The U.S. equity markets and, for that matter, most equity markets around the world, have topped.
They are now in a severe bear trend, one that will look at times like the end of the world is upon us.
You will hear all the die-hard bears come out of the woods. “Dow 5,000,” they will scream, or even lower. Another real estate crash. Plunging asset values. An emerging market crisis. Bank failures. Systemic crashes. And more.
But mark my words, the bear market that is beginning in equities is merely a temporary correction, one that will set the stage for the Dow Industrials to launch much higher, to over 31,000 in the years ahead.
I have been warning that there would be a sharp, sudden pullback in the stock markets before the real bull market begins. It’s here. It started last week. It’s going to be ugly at times. And it’s going to end later this year with almost everyone throwing in the towel, which of course, will be the time for you to back up the truck and buy big.
|Get ready to pounce all over stocks as soon as this temporary bear market ends.|
So that you know exactly what is going on and can be fully prepared for what’s coming, let me explain a few things:
First, stocks are not overvalued. That is not the reason the market is falling. It would be true if a dollar was worth what it was a few years ago, or 10 years ago. But the dollar is not worth what it was years ago.
That means corporate earnings can’t really be measured in nominal terms anymore. They must be adjusted for incipient inflation. And when you do that, you’ll find that corporate earnings are actually undervalued.
So much so that in nominal terms, for the Dow to catch up with the changes we have seen in the value of money over the past 12 years alone, it would have to rally to a minimum of 26,570.
Second, rising interest rates are not the problem either. I’ve explained this before, and I’ll mention it again: Stocks are not falling because interest rates are rising or because the Federal Reserve is tapering its bond purchases and starting to take away the punch bowl, so to speak.
That’s hogwash. Throughout history, most major bull markets in equities — and commodities, for that matter — occur when interest rates are rising.
The reason for that is simple: If the cost of money and credit is rising, then typically the economy is growing. And if the economy is growing, so is consumer demand, industrial production and so forth.
There are other reasons interest rates rise, of course, like rising inflation. But that too is bullish for equities, not bearish.
There are only two situations where interest rates are bearish for equities and none of them apply to the equity markets at this time. One is if interest rates rise to well above the current rate of inflation, such as when Volcker pushed rates to 20 percent in 1980.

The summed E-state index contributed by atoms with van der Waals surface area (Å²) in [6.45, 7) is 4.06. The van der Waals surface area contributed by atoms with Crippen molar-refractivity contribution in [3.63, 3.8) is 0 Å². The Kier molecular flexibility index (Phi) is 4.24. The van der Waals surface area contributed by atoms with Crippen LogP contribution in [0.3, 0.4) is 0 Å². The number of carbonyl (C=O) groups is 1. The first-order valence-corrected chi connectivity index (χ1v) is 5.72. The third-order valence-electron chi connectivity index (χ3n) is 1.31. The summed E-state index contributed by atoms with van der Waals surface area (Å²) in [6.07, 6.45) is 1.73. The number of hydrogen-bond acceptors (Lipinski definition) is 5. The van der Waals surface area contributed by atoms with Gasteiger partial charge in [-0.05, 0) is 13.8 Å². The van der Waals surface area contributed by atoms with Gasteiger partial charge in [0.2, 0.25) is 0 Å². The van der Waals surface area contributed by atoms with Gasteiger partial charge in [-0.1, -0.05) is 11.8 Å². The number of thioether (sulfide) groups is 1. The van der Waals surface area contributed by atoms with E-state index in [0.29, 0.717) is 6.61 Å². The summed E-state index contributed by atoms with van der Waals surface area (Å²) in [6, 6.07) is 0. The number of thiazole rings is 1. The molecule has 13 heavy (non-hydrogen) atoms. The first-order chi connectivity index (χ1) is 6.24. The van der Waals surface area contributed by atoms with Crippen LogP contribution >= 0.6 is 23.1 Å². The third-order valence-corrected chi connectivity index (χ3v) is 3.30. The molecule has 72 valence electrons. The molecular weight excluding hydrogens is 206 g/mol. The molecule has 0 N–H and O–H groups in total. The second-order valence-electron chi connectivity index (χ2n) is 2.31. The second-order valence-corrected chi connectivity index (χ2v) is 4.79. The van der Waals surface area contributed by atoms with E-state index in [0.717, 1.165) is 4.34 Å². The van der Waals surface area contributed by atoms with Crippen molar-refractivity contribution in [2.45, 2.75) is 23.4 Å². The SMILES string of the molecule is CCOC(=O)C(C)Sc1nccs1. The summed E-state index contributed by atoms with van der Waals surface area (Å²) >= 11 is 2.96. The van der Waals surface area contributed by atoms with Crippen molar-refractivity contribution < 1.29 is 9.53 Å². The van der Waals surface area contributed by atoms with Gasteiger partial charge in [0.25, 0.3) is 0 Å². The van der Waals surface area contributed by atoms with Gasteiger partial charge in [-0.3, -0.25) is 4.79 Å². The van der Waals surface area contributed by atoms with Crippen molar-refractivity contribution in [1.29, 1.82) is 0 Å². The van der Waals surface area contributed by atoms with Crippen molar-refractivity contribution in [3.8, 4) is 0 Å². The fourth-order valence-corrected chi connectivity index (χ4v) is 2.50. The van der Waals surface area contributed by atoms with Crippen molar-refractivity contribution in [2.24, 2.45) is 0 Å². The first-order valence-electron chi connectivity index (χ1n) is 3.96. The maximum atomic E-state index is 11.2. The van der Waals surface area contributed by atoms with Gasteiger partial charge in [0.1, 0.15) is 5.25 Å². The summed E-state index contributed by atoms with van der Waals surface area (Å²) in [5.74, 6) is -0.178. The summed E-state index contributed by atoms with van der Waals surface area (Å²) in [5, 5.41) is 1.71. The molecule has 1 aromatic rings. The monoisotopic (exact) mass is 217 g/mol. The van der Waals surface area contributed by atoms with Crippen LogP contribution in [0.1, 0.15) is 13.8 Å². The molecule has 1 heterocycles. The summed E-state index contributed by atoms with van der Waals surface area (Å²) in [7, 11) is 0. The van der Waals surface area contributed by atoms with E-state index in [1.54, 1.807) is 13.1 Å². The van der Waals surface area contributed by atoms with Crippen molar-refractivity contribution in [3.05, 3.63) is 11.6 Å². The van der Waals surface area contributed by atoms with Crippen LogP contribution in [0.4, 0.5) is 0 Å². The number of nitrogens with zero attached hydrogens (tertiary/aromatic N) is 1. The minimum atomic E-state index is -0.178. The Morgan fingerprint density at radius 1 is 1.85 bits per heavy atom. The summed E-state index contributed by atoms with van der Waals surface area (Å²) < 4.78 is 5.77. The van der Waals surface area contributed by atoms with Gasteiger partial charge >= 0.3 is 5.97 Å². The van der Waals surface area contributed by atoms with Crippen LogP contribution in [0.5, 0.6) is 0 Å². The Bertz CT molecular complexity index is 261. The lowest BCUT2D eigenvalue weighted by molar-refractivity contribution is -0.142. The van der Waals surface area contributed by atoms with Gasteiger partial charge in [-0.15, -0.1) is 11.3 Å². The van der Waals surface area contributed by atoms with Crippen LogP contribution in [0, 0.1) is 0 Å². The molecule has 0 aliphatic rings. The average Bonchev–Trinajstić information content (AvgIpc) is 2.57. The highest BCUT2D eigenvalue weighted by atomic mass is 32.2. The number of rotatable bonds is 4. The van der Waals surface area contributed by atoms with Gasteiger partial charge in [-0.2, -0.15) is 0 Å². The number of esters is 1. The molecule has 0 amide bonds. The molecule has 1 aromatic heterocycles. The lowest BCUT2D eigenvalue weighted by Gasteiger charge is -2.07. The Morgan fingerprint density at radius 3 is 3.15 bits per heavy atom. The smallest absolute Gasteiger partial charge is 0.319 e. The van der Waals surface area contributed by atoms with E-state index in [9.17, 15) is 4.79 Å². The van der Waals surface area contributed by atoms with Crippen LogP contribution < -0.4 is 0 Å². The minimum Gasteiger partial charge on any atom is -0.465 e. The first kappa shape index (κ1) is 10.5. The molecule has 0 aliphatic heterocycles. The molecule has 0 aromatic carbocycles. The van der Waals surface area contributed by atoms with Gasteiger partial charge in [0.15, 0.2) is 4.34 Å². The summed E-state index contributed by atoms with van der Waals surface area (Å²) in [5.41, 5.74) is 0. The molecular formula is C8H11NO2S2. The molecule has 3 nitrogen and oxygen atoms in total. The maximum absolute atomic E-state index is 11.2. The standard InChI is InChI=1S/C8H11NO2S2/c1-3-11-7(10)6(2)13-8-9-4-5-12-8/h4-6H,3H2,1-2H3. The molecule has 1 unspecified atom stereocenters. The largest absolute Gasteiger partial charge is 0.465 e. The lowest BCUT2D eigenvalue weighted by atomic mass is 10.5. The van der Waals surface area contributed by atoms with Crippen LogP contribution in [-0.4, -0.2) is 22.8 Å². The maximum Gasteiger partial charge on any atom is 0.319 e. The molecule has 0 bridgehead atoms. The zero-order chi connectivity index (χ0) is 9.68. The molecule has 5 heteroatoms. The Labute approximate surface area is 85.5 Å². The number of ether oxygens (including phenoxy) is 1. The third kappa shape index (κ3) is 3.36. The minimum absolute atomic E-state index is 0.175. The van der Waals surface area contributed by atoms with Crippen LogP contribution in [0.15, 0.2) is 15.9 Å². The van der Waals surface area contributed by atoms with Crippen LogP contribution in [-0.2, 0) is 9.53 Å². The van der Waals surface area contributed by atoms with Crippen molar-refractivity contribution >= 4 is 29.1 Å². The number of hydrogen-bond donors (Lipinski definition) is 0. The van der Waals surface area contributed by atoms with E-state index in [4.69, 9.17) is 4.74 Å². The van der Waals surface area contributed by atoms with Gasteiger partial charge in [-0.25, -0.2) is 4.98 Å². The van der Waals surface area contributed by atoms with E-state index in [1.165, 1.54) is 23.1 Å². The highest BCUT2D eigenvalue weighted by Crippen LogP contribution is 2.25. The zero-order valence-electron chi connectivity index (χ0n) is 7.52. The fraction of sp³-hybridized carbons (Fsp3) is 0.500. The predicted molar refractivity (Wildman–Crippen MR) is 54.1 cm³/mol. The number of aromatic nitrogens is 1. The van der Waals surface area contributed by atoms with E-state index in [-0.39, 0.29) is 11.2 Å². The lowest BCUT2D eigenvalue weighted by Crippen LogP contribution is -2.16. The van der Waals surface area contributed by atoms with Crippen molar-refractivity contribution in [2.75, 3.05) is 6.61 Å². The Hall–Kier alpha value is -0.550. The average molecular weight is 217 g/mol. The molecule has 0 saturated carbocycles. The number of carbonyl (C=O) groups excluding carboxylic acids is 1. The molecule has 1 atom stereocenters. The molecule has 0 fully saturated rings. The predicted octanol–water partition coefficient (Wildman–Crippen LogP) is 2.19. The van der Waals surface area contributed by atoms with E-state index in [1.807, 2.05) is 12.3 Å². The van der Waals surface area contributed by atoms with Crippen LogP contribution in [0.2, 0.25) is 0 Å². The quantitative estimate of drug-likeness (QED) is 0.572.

The other is when there is a systemic failure of some sort and there is no money or credit to be had, at any price.
We’re not at those points yet, not by a long shot. We will get to them some day, but not for many years to come.
Third, technically and cyclically, a pullback is perfectly normal and must occur before the markets can head any higher.
Whenever a market moves up into new territory, to uncharted waters, there is inevitably a pullback to test the former pressure points, or the origin of the move.
As you can see from this long-term monthly chart of the Dow Industrials, the breakout has been significant.
Moreover, a move back to the points of origin of the breakout is perfectly normal. Those support levels on the monthly chart lie at 15,180, 14,000 and 13,400.
Those are simply technical chart support levels. The real support for the Dow will come into play at my system reversal levels, which are 14,687.05 … 14,373.32 … and 14,030.37.
Bottom line: I expect the Dow to fall to the 14,000 to 14,373 level during this temporary bear market.
How long will this bear market last? That’s a key question for sure. For that, we turn to timing models. Here is the latest cycle chart for the Dow.
Notice first, the sell signal it generated on Jan. 24. That was day one of the breakdown.
Also note the following:
Cycles show a decline into Feb. 21, followed by …
A bounce into the early part of March.
Importantly, I do not expect new highs in the broad indices, as this timing chart might imply. There are many reasons for that, too varied and complex to cover in this column.
But then notice the wicked decline this cycle chart shows, the potential for the Dow to move lower all the way into August before bottoming.
This is why I say you’re going to hear a lot of doomsayers come out of the woodwork. The temporary bear market equities are entering is going to be volatile and it’s going to last for up to six or seven months. It will not be pretty.
My best advice is to clear out of nearly all equity investments now, preserve your firing power, but be ready to pounce all over stocks as soon as this temporary bear market ends. For when it ends, the Dow’s next big move will be to vault to 21,000 … then 25,000 … and then even higher.
Speculative investors should consider inverse ETFs for the Dow and S&P 500 for some upcoming ripe profit opportunities on the downside.